U-M has responded with a $300,000 commitment to the multicultural center and a promise to relocate it to a more central location. A new leadership position is also being created specifically to recruit underrepresented students, and a residence-hall program is being implemented to foster inclusion, per The Michigan Daily.
While officials say it will be difficult to increase Black enrollment under Proposal 2, a 2006 voter ban on the use of affirmative action in public-college admissions in Michigan, students feel affirmative action is far from the only method, and U-M's administration should be obligated to do more.
Currently, Blacks account for 4.6 percent of U-M's undergraduate enrollment, a decline of 30 percent since 2006.
Not only was he clearly identifiable, but officers on the scene knew Jemel Roberson. A civil rights lawsuit has been filed against "Officer John Doe" and Midloathian Village.
Jemel Roberson, age 26, shot and killed on Sunday by a white cop in a Chicago suburb, was wearing a hat that said "SECURITY" on it, clearly identifying himself as an ally to the police.
Officers circled his body in video footage, after telling the unnamed officer, who is a four-year veteran of the force, that Roberson was "one of us."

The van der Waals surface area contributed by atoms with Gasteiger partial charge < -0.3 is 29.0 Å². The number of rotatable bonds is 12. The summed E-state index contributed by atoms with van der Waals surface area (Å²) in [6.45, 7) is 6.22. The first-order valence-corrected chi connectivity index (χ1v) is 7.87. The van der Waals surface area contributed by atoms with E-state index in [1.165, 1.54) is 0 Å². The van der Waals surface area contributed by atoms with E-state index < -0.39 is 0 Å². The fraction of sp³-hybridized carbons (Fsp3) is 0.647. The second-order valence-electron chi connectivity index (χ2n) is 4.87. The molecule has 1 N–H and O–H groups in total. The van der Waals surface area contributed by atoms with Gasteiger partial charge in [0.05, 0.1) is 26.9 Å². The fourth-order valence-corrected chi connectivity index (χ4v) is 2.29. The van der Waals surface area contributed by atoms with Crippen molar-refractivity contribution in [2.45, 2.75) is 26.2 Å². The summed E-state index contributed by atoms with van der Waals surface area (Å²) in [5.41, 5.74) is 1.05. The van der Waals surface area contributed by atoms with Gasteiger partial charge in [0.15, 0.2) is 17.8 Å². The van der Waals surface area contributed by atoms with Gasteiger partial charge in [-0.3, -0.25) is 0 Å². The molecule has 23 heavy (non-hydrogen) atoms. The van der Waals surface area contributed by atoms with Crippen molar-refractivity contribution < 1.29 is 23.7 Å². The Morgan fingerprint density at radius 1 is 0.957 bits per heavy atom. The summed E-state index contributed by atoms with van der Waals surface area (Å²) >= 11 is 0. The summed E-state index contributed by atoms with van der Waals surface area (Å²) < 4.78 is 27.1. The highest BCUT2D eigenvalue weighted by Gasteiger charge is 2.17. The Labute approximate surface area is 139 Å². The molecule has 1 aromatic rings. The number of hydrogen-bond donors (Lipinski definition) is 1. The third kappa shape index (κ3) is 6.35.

A Midlothian officer used excessive force when he killed an on-duty armed guard while responding to a shots fired call at a bar in Robbins, IL, a lawsuit was filed against the cop and village. “Other officers knew him and screamed out he's one of us," says witness.#JemelRoberson pic.twitter.com/RySvFK7kYw
— Tia A. Ewing (@TIA_EWING) November 13, 2018
The medical examiner in Cook County ruled Roberson's death a homicide by multiple gunshot wounds.
Beatrice Roberson, Jemel's mother, retained attorney Gregory Kulis who filed a civil rights lawsuit against "Officer John Doe" and the Village of Midloathian on Monday claiming the officer's actions were "intentional, willful and wanton" and that the shooting was "unprovoked," "unjustified" and "unreasonable."
"Jemel was trying to save people's lives," said Kulis. "He was working security. A shooting had just taken place inside the establishment. So he was doing his job and holding onto somebody until somebody arrived. And a police officer, it's our feeling didn't make the proper assessment and fired and killed Jemel."
Midloathian police expressed "heartfelt condolences" in a statement to the family.
Sherriff's office spokeswoman Sophia Ansari said the man shot by police, "turned out to be a guy working security for the bar."
Roberson was the father of a nine-month-old son with Avontea Boose, and was planning on getting an apartment for his family with his earnings from the job, according to Rev. Marvin Hunter, who also said Roberson was a promising keyboard player at several churches including his, and "an upstanding man."
Hunter is the great uncle of Laquan McDonald who was also killed by police in Chicago in 2014.
A vigil held outside Manny's on Monday was wrought with expressions of frustration, grief, and demands for action: